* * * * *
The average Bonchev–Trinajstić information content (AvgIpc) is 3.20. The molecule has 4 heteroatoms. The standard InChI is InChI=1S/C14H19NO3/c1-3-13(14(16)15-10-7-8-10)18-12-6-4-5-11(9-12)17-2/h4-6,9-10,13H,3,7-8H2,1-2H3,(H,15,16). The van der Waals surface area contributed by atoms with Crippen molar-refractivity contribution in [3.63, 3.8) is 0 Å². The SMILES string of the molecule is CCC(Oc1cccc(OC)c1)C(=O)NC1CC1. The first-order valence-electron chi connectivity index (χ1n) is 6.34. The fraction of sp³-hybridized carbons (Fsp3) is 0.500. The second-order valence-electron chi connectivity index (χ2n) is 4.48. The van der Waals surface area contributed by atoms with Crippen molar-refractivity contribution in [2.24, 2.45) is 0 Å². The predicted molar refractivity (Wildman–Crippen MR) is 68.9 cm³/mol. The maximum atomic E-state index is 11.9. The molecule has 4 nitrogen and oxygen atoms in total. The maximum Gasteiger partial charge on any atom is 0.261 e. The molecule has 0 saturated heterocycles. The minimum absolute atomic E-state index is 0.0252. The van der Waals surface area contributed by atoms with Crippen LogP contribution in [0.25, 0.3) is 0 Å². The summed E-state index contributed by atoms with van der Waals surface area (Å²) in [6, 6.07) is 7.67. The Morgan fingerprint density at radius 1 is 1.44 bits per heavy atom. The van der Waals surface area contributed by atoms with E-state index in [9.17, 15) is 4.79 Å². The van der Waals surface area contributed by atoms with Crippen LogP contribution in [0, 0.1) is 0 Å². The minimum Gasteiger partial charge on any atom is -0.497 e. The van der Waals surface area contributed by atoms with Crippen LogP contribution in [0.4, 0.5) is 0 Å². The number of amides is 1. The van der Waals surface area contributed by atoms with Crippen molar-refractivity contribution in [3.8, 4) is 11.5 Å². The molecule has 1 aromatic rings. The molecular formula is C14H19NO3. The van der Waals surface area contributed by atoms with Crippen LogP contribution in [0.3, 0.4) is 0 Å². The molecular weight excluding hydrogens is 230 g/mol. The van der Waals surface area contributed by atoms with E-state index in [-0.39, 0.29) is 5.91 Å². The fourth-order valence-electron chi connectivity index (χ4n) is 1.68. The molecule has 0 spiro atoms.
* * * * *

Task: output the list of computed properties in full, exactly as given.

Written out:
The average Bonchev–Trinajstić information content (AvgIpc) is 3.20. The molecule has 4 heteroatoms. The standard InChI is InChI=1S/C14H19NO3/c1-3-13(14(16)15-10-7-8-10)18-12-6-4-5-11(9-12)17-2/h4-6,9-10,13H,3,7-8H2,1-2H3,(H,15,16). The van der Waals surface area contributed by atoms with Crippen molar-refractivity contribution in [3.63, 3.8) is 0 Å². The SMILES string of the molecule is CCC(Oc1cccc(OC)c1)C(=O)NC1CC1. The first-order valence-electron chi connectivity index (χ1n) is 6.34. The fraction of sp³-hybridized carbons (Fsp3) is 0.500. The second-order valence-electron chi connectivity index (χ2n) is 4.48. The van der Waals surface area contributed by atoms with Crippen molar-refractivity contribution in [2.24, 2.45) is 0 Å². The predicted molar refractivity (Wildman–Crippen MR) is 68.9 cm³/mol. The maximum atomic E-state index is 11.9. The molecule has 4 nitrogen and oxygen atoms in total. The maximum Gasteiger partial charge on any atom is 0.261 e. The molecule has 0 saturated heterocycles. The minimum absolute atomic E-state index is 0.0252. The van der Waals surface area contributed by atoms with Crippen LogP contribution in [0.25, 0.3) is 0 Å². The summed E-state index contributed by atoms with van der Waals surface area (Å²) in [6, 6.07) is 7.67. The Morgan fingerprint density at radius 1 is 1.44 bits per heavy atom. The van der Waals surface area contributed by atoms with E-state index in [9.17, 15) is 4.79 Å². The van der Waals surface area contributed by atoms with Crippen LogP contribution in [0, 0.1) is 0 Å². The minimum Gasteiger partial charge on any atom is -0.497 e. The van der Waals surface area contributed by atoms with Crippen LogP contribution in [0.4, 0.5) is 0 Å². The number of amides is 1. The van der Waals surface area contributed by atoms with Crippen molar-refractivity contribution in [3.8, 4) is 11.5 Å². The molecule has 1 aromatic rings. The molecular formula is C14H19NO3. The van der Waals surface area contributed by atoms with Crippen LogP contribution in [0.3, 0.4) is 0 Å². The molecular weight excluding hydrogens is 230 g/mol. The van der Waals surface area contributed by atoms with E-state index in [-0.39, 0.29) is 5.91 Å². The fourth-order valence-electron chi connectivity index (χ4n) is 1.68. The molecule has 0 spiro atoms.